THE EARL OF CAMPERDOWN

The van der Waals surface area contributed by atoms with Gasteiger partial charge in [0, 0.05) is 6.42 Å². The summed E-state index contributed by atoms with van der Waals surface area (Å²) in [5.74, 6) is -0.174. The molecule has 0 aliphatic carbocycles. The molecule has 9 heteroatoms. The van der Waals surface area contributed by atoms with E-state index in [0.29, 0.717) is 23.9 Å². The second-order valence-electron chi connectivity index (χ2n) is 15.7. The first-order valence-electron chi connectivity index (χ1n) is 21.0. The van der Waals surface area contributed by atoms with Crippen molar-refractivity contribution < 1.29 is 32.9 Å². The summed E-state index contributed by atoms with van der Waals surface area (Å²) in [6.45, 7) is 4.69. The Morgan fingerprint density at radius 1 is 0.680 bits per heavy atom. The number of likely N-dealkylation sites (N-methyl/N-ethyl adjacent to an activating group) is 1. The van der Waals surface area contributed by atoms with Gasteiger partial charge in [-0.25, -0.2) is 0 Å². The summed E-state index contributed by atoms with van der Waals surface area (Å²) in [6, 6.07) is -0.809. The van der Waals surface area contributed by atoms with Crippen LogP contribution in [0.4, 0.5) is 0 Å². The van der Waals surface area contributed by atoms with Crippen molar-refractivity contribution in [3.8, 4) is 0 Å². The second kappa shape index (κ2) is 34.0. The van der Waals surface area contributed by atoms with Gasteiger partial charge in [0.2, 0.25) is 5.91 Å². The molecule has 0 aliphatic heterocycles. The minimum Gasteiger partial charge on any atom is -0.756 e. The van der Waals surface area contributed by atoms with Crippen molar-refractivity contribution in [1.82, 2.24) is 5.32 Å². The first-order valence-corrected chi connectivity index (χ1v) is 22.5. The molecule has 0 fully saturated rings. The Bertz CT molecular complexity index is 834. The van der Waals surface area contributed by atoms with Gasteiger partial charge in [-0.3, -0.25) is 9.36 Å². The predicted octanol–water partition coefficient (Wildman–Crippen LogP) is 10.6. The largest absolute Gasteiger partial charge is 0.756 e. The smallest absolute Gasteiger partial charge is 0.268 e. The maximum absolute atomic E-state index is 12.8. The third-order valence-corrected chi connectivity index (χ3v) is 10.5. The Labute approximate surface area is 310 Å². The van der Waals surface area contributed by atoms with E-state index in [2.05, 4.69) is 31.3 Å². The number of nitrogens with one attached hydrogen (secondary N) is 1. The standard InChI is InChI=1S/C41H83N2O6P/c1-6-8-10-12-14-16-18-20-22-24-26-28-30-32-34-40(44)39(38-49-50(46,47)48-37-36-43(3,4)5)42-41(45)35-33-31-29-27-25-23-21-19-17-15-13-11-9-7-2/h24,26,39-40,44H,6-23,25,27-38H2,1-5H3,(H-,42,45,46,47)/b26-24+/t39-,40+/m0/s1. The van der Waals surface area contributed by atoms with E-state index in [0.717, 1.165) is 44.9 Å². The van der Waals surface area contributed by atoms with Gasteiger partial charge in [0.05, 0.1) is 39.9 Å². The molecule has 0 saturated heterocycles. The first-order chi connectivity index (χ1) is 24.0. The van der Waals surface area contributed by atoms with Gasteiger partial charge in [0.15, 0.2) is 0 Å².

said, he must crave the indulgence of their Lordships in the event of his being unable to give an immediate explanation on all the points raised by the noble 346 Duke—the terms of his Notice, "to ask a Question as to the proposed armament of the new Turret Ships" having scarcely foreshadowed all the subjects into which he had entered. With regard to the office of Inspector General of Marines, it was created in 1862, being held by General Sir Anthony Stransham until 1867, when he was succeeded by General Travers. For reasons which it was unnecessary to enter into, General Travers resigned towards the close of 1868; and the then Board of Admiralty did not think it necessary, in the interests of the service, to appoint a successor. Mr. Childers shortly afterwards came into Office; and hitherto he had seen no reason for departing from the policy of his predecessor, though he had not definitely abolished the office. Two of the chief reasons given for creating the office was that there was an Inspector General of Infantry in the army, and that the Marines had increased from 9,000 to 18,000. Now. they had since been reduced by upwards of 4,000, and in 1865 the office of Inspector General of Infantry was abolished—so that those reasons had ceased to be of weight. He believed that the inspection of Marines was previously conducted by a general officer commanding the district, and the future arrangements were still under the consideration of the First Lord. The noble Duke had asked how the Admiralty were going to put 25-ton guns into ships when the War Office were not making guns of more than 12 tons: but the explanation was very simple—the 25-ton guns were already made. The Admiralty had in their possession eight or nine 25-ton guns from the land service which were intended for the Monarch and Captain, and the War Office could furnish twenty more if requisite during the present year. But the Admiralty would only require this year one 25-ton gun for the Glatton, and an 18-ton gun for the Sultan, and another of the latter size for the Hotspur. With regard to the two new turret-ships and the Hotspur ram, there was no probability that their guns would be required for a considerable period, the Estimates of the present year providing for the building of only 1,332 tons of the vessels, whereas the total tonnage was 12,000. The progress of gunnery, as the noble Duke had remarked, was very rapid, and possibly we should be 347 called upon in the next two or three years to introduce 50-ton instead of 25-ton guns into these ships. If, however, such should he the case, the turrets were so constructed that, instead of carrying two 25-ton guns, they could, by a slight alteration, be made to carry one 44 or 50-ton gun. The noble Duke had complained that the Monarch was no guide for the future; but the reason was that it differed in almost every particular from the type of vessels now about to be built. The Monarch had large masts and yards, while these vessels had none; it carried a much larger crew, and had a high freeboard, while these vessels had a very low one. It would have been useless, therefore, to wait for experiments with the Monarch and Captain, for no experiments with them would prove the merits or demerits of high as compared with low freeboards, both of them being vessels of high freeboard. The Monarch had 14 feet, and the Captain 8 feet of freeboard, whereas the new vessels had only 4 feet 6 inches of freeboard nominally, and the Miantonomah and Monadnock, which most closely corresponded to the new class of vessels, had only 2 feet 7 inches, and 3 feet 2 inches. He was hardly in a position to state why the Controller and Chief Constructor were now in favour of a low freeboard, but he presumed the reason to be that the Monarch and Captain were intended to be sea-going ships and for sea-going purposes almost entirely, whereas the two new vessels were for the general purposes of warfare, and would be used for whatever emergency might arise. It might be very disagreeable to live on this class of vessels, but as long as other nations built them, and as long as they proved the most powerful in the world, England would find it necessary to imitate her neighbours. As to running over these vessels, and taking the chance of what might happen, it was just possible that just as a ship was approaching a turret-ship for that purpose, one of these 25-ton guns might suddenly arrest its progress. Noble Lords whose ancestors had gained considerable renown at sea would probably be not only surprised, but terrified at seeing one of these extraordinary vessels, and he feared stokers would in future be of more account than seamen. This, however, was one of the conditions of warfare for which the Ad- 348 miralty could not be held responsible. As to what guns were being got ready for the flying squadron, he could not answer the question at once, but would take another opportunity of doing so. The noble Duke had complained that vessels of this class had what is known as their freeboard habitually under the sea; but this was not necessarily an inconvenience, for it had been found in action that the water passing over the freeboard was an additional defence, by causing the shot to deflect. When the noble Duke said that the freeboard was only 4 feet 6 inches, he was no doubt verbally correct—nominally the freeboard of these two vessels was only 4 feet 6 inches; but the Admiralty proposed to apply to them the system of armour-plated breastwork which had been adopted in the case of the Cerberus, the Magdala, and the Abyssinia. This would raise the freeboard from 4 feet 6 inches to nearly 12 feet. The armour-plated breastwork might be described as an additional bulwark nearly 7 feet 6 inches in height, and was practically the same as the side of the ship. It was covered with armour-plates 12 inches thick, and decked in at the top, the deck being covered with armour-plates 2½ inches thick. This deck was perforated with creeping-holes which afforded an entrance into the ship. He was not clear whether the noble Duke thought a high freeboard was preferable to a low one. He himself was of opinion that, for the reasons he had mentioned, and considering also the saving of expense that would be effected in the matter of armour-plates, a low freeboard was greatly preferable to a high one. He would briefly call their Lordships' attention to the opinions expressed by several eminent men on this subject. But first of all he would remind the noble Duke that he must not compare the two vessels now proposed to be built with the Monarch and the Captain, which differed from them in almost every particular. The vessels which most resembled those about to be laid down were the Miantonomah and the Monadnock. The First Lord of the Admiralty, he might remark, did not make up his mind on this question without taking into consideration every possible position of affairs, and consulting the most eminent men. On the 24th of March he called before a full Board at the Admiralty 349 the following gentlemen:—The Earl of Lauderdale, Admiral Young, Captain Cowper Coles, Dr. Woolley, Mr. Fairbairn, and Admiral Key. The designs of the two ships were brought under the notice of the meeting by the Constructor of the Navy and the Controller, who gave a full explanation of them. Subsequently the First Lord invited all the gentlemen present to express their free and uncontrolled opinions on four points—1st, as to the low freeboard; 2nd, as to the absence of masts; 3rd, as to the employment of twin screws in respect of the draught of water; 4th, as to the armament. He (the Earl of Camperdown) might say that there was great concurrence of opinion that a low freeboard was the most desirable. They were also agreed that it was very desirable that there should be no masts, and, like the noble Duke, they perceived the advantage of twin screws. Then as to the armament they were very nearly agreed. The 50-ton gun was not then invented, and the 25-ton gun was sufficient to perforate any armour-plate hitherto made. Under the circumstances, therefore, it was thought desirable to adhere to the 25-ton gun; but he might mention that either turret might by means of slight alterations be rendered capable of carrying one 50-ton gun in- stead of two 25-ton guns. He would read to their Lordships an extract from a letter, addressed on the 6th instant to the Secretary of the Admiralty by Admiral Hope, who was in command at Portsmouth. It ran as follows:—Sir,—In reply to your letter of the 3rd instant, you will be pleased to acquaint the Lords Commissioners of the Admiralty that, after a careful perusal of the papers describing the new designs for armour-clad ships, I entirely concur in the principles upon which these designs are based, as stated in italics in Paper 'A'; and that I look forward to these vessels, or others of even a more formidable description, should it be found practicable and expedient to increase the calibre of the guns, becoming the line-of-battle ships of the future.That, in his judgment fully justified the First Lord of the Admiralty in taking the course he did. He had endeavoured to answer as far as he could the Questions of the noble Duke, and had stated the reasons for which, as he believed, these changes were made. If, on further inquiry, he should find that he had been inaccurate in any particular, he I would take the earliest opportunity of 350 placing a true account of the matter before their Lordships.